Pop culture obsessives writing for the pop culture obsessed.
Pop culture obsessives writing for the pop culture obsessed.

Some improvisational projects, like Happy Christmas, should just be scrapped

Illustration for article titled Some improvisational projects, like Happy Christmas, should just be scrapped

The desk drawers (both literal and metaphorical) of novelists everywhere are filled with manuscripts that were abandoned once it became clear the project wasn’t shaping up. Even a writer as prolific as Stephen King has abandoned works (like The House On Value Street, an attempted roman à clef about the Patty Hearst kidnapping) after investing considerable time and energy on them. It’s surely not an easy decision, but at least there’s nobody else to disappoint. Novels are usually solo efforts.

Movies, however, are a different story. Once you’ve invited a group of actors to improvise a film from scratch, it’s not easy to tell them—or even to admit to yourself—that it just isn’t working. That’s the most likely explanation, at any rate, for how something as painfully inconsequential as Joe Swanberg’s Happy Christmas has found its way in front of a potential paying audience. Nobody involved ever came up with an idea or character remotely worth exploring, yet they all forged ahead anyway, placing their faith in the filmmaking process itself, and this damp squib of an ostensible movie is the decidedly lackluster result.

Mostly, Swanberg appears to have been eager to give some screen time to his 2-year-old son, Jude, who steals focus in one scene after another just doing normal little-kid stuff. Jude’s parents are Jeff (Swanberg), who has some ill-defined job in the film or music world, and Kelly (Melanie Lynskey), a writer who’s having trouble getting motivated to tackle her next book due to the stress of being a mom. Into this banal domestic scene arrives Jeff’s younger sister, Jenny (Anna Kendrick), who’s a little irresponsible. Conflict derives from Jeff and/or Kelly occasionally getting fed up with Jenny’s tendency to drink too much and pass out, while the female cast (including Lena Dunham as Jenny’s best friend) gamely try to find jokes in a subplot that sees Kelly try her hand at writing an erotic novel, hoping to make some quick cash.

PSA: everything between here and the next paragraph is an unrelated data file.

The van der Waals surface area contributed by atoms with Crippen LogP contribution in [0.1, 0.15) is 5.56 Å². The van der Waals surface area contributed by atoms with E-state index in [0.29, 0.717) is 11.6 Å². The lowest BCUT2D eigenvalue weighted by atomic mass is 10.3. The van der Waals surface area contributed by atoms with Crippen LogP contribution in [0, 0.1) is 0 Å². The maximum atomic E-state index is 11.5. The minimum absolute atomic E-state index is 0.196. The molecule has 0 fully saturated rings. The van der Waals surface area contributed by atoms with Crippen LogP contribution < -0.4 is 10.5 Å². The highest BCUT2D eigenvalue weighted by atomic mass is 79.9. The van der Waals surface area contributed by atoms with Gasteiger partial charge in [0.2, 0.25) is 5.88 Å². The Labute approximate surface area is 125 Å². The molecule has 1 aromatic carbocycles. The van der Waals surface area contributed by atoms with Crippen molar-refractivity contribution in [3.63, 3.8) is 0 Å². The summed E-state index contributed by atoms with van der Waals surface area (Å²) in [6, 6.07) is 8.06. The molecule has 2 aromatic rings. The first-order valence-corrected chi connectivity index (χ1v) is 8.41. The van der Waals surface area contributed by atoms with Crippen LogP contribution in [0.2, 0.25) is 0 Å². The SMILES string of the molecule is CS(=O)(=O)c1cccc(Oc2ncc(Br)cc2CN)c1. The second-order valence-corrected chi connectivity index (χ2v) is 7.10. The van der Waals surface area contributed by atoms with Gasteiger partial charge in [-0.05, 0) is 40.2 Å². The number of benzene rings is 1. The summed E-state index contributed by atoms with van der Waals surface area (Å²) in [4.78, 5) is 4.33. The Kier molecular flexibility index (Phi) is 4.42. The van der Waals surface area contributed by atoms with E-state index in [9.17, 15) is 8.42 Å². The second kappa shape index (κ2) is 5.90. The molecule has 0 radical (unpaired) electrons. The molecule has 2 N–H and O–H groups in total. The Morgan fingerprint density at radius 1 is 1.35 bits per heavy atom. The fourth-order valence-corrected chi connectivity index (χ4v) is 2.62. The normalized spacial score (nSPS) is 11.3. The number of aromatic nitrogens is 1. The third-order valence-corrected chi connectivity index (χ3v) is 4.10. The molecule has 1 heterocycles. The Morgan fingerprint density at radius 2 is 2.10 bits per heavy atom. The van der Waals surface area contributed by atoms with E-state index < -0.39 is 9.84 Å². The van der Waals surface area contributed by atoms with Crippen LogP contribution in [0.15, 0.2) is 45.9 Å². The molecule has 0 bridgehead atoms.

When he finds the right collaborators—as he did with Jane Adams, Sophia Takal, and Larry Fessenden in last year’s superb All The Light In The Sky—Swanberg can generate surprising beauty and raw emotional truth by allowing his cast to invent the movie as they go along. Here, the flop sweat is evident at all times, as everyone (excepting little Swanberg Jr.) looks uneasy at shouldering the burden of coming up with something interesting to say or do. Lynskey seems perpetually lost (though she at least gets to use her own New Zealand accent, for a change), and it’s especially tough to watch Kendrick, who can be dynamite given a first-rate script, repeatedly fall back on cutesy mannerisms, responding to every lull by breaking into a sheepish grin. Dunham, for her part, just does Hannah Horvath, or herself—it’s hard to tell.

After an hour of fruitless wheel-spinning, Swanberg concocts a minor confrontation (Jenny burns a pizza!), then resolves it almost immediately, at which point the movie just stops. (“Ends” would imply that there was ever detectable forward motion.) “We didn’t really find anything this time, did we?” Swanberg ought to have said, and just moved on to the next project, chalking this misfire up to experience. That’s not how it works, though, so here’s a Christmas-themed movie smack in the middle of summer, doubling down on uselessness in the hope that it’ll somehow be perceived as a virtue. Tell it to the 2-year-old, pal.